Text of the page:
[There are many books to be written about Haidt’s contribution to the political landscape, particularly regarding his Moral Foundations Theory, but suffice it to say that Liberals base their moral decisions based on Care and Fairness, whereas Conservatives base theirs evenly across Care, Fairness, Purity/Sanctity, Authority (Respect for), and Loyalty (to one’s group).]

This liberal blind spot is a product of many overlapping factors, but none more so than their domination of our education and media spheres. Studies repeatedly show that liberals vastly outnumber conservatives in higher education, in some departments by ratios as high as 20:1 in Journalism and 11.5:1 overall.  Similar ratios prevail for primary and secondary education. This unavoidably creates a scenario wherein children growing up in liberal families today might never encounter a single cogent conservative argument for the entirety of their education. So while the kids in conservative families are repeatedly exposed to both sides, liberal kids are not.

Similar figures pervade regarding the political leanings of current journalists. As few as seven percent of journalists identify as Republicans, compared to sixty percent or more who lean Democrat.

All of these factors combine to create a situation where left-leaning thought is automatically equated to “normal” opinion – an infuriating position for a moderate conservative to be in when he or she self-censors for fear of being labeled and shamed for a relatively benign opinion. I recall a situation back in 2016 wherein a leader of a scholarship program I had participated in during college, upon learning that my then-girlfriend was doing an internship with Rep. Cathy McMorris-Rodgers, narrowed her gaze and muttered with disgust ” . . . she’s a republican.”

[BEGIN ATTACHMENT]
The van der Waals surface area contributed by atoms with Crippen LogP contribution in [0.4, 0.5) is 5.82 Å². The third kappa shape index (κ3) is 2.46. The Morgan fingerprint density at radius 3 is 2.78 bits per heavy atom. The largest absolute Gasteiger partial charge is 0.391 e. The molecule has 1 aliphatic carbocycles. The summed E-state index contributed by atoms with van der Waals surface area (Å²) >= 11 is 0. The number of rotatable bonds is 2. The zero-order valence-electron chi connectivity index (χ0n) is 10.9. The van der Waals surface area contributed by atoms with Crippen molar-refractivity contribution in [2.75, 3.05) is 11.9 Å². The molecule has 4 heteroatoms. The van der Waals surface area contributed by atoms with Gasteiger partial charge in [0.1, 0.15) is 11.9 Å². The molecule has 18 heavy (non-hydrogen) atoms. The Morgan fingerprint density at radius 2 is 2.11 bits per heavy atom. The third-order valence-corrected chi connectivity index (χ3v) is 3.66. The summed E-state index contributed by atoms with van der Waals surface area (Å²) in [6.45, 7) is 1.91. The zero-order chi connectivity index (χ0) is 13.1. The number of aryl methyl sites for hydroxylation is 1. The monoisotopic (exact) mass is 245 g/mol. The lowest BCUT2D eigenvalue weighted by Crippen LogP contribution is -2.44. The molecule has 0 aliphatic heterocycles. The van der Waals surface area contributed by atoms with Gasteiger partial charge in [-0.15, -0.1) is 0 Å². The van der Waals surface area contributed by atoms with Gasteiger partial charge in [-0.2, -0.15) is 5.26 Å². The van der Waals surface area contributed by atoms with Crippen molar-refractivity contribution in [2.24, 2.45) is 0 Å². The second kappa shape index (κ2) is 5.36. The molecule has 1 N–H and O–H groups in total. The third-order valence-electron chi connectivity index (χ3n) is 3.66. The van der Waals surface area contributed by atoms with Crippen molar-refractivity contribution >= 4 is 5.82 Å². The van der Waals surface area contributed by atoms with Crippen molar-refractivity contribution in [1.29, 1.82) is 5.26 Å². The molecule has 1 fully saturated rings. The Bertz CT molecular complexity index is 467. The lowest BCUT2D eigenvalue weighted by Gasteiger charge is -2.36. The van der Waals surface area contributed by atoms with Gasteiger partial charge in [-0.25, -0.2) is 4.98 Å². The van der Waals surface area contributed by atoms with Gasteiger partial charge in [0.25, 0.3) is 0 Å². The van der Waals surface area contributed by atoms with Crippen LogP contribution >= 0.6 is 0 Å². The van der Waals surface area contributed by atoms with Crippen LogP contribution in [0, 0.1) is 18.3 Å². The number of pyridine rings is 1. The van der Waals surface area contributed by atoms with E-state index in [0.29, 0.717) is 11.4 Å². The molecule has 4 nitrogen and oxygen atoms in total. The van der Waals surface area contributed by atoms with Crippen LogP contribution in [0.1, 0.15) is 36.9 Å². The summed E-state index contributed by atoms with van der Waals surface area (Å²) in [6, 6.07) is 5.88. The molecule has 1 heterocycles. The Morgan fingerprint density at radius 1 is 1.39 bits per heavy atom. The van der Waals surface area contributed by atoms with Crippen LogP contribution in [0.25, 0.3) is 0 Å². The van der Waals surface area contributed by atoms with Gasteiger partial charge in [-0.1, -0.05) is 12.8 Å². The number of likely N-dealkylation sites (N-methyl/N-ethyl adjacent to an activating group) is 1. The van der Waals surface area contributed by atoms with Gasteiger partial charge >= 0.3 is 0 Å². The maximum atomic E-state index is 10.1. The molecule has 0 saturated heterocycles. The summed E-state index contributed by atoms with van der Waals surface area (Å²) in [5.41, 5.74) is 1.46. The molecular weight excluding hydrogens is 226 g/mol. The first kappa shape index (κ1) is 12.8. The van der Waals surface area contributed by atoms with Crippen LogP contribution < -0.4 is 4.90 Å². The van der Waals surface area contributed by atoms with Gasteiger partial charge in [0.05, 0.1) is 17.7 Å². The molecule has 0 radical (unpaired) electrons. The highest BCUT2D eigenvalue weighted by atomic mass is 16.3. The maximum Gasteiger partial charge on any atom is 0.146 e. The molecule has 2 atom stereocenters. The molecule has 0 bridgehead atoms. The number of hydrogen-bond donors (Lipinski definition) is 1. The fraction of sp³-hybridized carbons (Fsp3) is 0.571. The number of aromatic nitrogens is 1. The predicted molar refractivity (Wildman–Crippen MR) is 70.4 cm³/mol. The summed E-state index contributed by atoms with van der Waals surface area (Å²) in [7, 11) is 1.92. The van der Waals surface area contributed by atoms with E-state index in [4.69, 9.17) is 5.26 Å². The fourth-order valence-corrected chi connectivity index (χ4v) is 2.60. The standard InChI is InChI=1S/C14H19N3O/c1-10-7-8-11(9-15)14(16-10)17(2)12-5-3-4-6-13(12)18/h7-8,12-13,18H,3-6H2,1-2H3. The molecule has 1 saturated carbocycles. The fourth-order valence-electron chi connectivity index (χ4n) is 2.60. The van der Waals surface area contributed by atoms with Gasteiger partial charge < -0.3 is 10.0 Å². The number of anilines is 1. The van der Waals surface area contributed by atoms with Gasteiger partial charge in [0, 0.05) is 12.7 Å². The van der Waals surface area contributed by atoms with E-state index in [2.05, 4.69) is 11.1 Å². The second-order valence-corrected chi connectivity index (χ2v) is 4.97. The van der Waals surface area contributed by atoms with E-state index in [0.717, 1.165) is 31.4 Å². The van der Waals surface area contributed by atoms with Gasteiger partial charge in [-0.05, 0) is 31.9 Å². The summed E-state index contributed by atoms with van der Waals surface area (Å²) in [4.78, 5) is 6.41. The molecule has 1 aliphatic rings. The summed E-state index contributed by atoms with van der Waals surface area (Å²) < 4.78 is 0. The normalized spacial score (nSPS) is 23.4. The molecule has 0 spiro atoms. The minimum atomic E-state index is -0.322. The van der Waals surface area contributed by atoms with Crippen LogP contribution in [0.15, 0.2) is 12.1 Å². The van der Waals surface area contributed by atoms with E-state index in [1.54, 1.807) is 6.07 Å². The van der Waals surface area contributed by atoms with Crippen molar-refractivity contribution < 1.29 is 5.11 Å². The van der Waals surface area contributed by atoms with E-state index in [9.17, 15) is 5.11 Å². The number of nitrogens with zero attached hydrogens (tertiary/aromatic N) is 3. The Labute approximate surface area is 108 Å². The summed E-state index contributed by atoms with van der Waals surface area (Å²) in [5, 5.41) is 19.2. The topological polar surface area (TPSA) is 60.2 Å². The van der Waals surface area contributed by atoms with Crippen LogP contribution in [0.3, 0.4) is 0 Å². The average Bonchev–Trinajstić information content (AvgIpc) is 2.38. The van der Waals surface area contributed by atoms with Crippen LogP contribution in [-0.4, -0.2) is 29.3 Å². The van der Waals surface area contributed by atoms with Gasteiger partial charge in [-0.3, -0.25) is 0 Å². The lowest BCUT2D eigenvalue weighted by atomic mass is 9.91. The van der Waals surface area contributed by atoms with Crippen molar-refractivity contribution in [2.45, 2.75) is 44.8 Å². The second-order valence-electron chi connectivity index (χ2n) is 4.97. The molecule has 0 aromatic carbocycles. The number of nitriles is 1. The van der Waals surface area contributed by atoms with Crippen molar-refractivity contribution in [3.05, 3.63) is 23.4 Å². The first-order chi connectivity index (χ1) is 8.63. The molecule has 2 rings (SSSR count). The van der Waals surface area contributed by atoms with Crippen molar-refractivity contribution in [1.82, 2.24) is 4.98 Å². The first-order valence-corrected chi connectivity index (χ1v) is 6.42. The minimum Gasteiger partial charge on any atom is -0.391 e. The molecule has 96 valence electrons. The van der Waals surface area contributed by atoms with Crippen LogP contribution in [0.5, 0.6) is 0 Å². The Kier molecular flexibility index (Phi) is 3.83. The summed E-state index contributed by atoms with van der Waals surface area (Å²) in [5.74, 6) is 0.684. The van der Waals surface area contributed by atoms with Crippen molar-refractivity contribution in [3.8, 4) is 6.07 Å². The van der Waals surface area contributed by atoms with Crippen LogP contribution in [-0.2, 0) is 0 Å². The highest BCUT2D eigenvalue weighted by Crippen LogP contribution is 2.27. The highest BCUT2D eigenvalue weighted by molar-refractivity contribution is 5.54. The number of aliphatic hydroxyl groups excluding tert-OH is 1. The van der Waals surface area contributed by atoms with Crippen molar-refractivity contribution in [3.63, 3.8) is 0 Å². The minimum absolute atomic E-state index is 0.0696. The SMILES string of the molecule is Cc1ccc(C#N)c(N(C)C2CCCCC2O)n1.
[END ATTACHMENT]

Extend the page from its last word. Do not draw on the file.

What in the world? Did this person really think that her public scholarship program only sponsored left-leaning students? Apparently so, as I demurred “Well, uh, I mean we’re all pretty moderate . . .” and scurried away to end the tension.

My purpose in writing all of this isn’t to cast myself as a victim. I am far from victimized here, or in any other area of my life. Regardless, I think a path toward a society that prospers and remains united for another hundred years requires a dialogue set on equal footing. Both sides have their crazy radicals to police, but it is clear that the left has some unique work to do in regard to understanding moral foundations, especially considering their unique domination of academic and media spheres.

Now, perhaps I’m not the best mouthpiece for this message. As a conservative, a message from me is unlikely to be heard in quite the same way as it would from a good-faith liberal – who do, of course, exist. So, if you’re a left-leaning friend or co-worker of mine bristling at the idea that the party opposing Donald J Trump has the real soul-searching to do, I’d encourage you to ignore me, and go read Jonathan Haidt’s “The Righteous Mind.” Seriously, if you’re interested, I will buy you a copy. I’ve already bought like 15 copies of this book for other people.